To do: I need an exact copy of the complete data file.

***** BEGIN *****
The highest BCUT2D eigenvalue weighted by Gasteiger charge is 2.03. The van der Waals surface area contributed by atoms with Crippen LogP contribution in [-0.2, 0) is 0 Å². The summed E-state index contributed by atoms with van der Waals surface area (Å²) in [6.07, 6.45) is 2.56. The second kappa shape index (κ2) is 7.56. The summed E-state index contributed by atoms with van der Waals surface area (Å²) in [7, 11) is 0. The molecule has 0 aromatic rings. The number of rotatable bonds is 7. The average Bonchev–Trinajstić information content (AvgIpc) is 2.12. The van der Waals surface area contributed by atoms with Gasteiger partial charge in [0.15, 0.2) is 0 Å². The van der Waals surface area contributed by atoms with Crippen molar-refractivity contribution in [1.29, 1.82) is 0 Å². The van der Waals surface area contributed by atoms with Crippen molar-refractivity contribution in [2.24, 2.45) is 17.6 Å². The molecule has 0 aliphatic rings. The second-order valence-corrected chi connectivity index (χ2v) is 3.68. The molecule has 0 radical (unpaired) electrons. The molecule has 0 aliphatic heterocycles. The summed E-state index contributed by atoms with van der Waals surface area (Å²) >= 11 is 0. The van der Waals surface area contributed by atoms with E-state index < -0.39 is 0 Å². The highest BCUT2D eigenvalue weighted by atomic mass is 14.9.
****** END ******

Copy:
The highest BCUT2D eigenvalue weighted by Gasteiger charge is 2.03. The van der Waals surface area contributed by atoms with Crippen LogP contribution in [-0.2, 0) is 0 Å². The summed E-state index contributed by atoms with van der Waals surface area (Å²) in [6.07, 6.45) is 2.56. The second kappa shape index (κ2) is 7.56. The summed E-state index contributed by atoms with van der Waals surface area (Å²) in [7, 11) is 0. The molecule has 0 aromatic rings. The number of rotatable bonds is 7. The average Bonchev–Trinajstić information content (AvgIpc) is 2.12. The van der Waals surface area contributed by atoms with Gasteiger partial charge in [0.15, 0.2) is 0 Å². The van der Waals surface area contributed by atoms with Crippen molar-refractivity contribution in [1.29, 1.82) is 0 Å². The van der Waals surface area contributed by atoms with Crippen molar-refractivity contribution in [2.24, 2.45) is 17.6 Å². The molecule has 0 aliphatic rings. The second-order valence-corrected chi connectivity index (χ2v) is 3.68. The molecule has 0 radical (unpaired) electrons. The molecule has 0 aliphatic heterocycles. The summed E-state index contributed by atoms with van der Waals surface area (Å²) >= 11 is 0. The van der Waals surface area contributed by atoms with E-state index < -0.39 is 0 Å². The highest BCUT2D eigenvalue weighted by atomic mass is 14.9.